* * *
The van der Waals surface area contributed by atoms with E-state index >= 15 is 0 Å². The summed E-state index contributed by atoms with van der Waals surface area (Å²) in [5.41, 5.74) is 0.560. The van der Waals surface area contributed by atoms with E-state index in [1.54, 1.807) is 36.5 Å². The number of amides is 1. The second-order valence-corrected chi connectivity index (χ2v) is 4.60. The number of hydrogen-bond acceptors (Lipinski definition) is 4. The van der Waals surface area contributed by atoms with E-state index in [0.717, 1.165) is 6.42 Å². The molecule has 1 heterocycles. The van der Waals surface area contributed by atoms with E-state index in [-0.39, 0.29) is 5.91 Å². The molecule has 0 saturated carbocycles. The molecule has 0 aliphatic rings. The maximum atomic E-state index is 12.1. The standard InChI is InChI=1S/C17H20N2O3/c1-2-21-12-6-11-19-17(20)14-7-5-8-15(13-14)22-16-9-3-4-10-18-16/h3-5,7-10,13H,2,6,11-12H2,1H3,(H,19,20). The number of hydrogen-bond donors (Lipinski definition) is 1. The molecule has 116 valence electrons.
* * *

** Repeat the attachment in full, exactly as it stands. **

The van der Waals surface area contributed by atoms with E-state index >= 15 is 0 Å². The summed E-state index contributed by atoms with van der Waals surface area (Å²) in [5.41, 5.74) is 0.560. The van der Waals surface area contributed by atoms with E-state index in [1.54, 1.807) is 36.5 Å². The number of amides is 1. The second-order valence-corrected chi connectivity index (χ2v) is 4.60. The number of hydrogen-bond acceptors (Lipinski definition) is 4. The van der Waals surface area contributed by atoms with E-state index in [0.717, 1.165) is 6.42 Å². The molecule has 1 heterocycles. The van der Waals surface area contributed by atoms with E-state index in [-0.39, 0.29) is 5.91 Å². The molecule has 0 saturated carbocycles. The molecule has 0 aliphatic rings. The maximum atomic E-state index is 12.1. The standard InChI is InChI=1S/C17H20N2O3/c1-2-21-12-6-11-19-17(20)14-7-5-8-15(13-14)22-16-9-3-4-10-18-16/h3-5,7-10,13H,2,6,11-12H2,1H3,(H,19,20). The number of hydrogen-bond donors (Lipinski definition) is 1. The molecule has 116 valence electrons.